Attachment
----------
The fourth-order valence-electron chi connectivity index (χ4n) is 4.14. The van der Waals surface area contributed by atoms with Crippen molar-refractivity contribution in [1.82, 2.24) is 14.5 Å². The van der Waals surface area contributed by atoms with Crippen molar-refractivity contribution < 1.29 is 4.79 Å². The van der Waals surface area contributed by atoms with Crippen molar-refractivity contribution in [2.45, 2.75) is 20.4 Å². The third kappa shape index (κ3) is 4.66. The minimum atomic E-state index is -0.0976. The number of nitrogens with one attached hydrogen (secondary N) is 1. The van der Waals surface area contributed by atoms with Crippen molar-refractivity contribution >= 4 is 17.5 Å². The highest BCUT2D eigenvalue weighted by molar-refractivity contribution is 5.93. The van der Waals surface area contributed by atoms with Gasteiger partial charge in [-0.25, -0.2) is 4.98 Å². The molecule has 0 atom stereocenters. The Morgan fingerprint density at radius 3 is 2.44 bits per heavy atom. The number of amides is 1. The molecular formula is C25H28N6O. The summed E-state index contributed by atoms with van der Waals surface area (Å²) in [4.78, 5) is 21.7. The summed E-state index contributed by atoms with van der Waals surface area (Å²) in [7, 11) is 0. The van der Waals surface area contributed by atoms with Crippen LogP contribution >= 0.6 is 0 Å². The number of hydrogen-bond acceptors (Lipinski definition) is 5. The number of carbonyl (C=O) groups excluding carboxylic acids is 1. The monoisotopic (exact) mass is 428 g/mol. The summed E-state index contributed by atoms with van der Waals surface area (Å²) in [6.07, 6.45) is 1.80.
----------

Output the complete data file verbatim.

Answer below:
The fourth-order valence-electron chi connectivity index (χ4n) is 4.14. The van der Waals surface area contributed by atoms with Crippen molar-refractivity contribution in [1.82, 2.24) is 14.5 Å². The van der Waals surface area contributed by atoms with Crippen molar-refractivity contribution < 1.29 is 4.79 Å². The van der Waals surface area contributed by atoms with Crippen molar-refractivity contribution in [2.45, 2.75) is 20.4 Å². The third kappa shape index (κ3) is 4.66. The minimum atomic E-state index is -0.0976. The number of nitrogens with one attached hydrogen (secondary N) is 1. The van der Waals surface area contributed by atoms with Crippen molar-refractivity contribution >= 4 is 17.5 Å². The highest BCUT2D eigenvalue weighted by molar-refractivity contribution is 5.93. The van der Waals surface area contributed by atoms with Gasteiger partial charge in [-0.25, -0.2) is 4.98 Å². The molecule has 0 atom stereocenters. The Morgan fingerprint density at radius 3 is 2.44 bits per heavy atom. The number of amides is 1. The molecular formula is C25H28N6O. The summed E-state index contributed by atoms with van der Waals surface area (Å²) in [4.78, 5) is 21.7. The summed E-state index contributed by atoms with van der Waals surface area (Å²) in [7, 11) is 0. The van der Waals surface area contributed by atoms with Crippen LogP contribution >= 0.6 is 0 Å². The number of hydrogen-bond acceptors (Lipinski definition) is 5. The number of carbonyl (C=O) groups excluding carboxylic acids is 1. The monoisotopic (exact) mass is 428 g/mol. The summed E-state index contributed by atoms with van der Waals surface area (Å²) in [6.07, 6.45) is 1.80.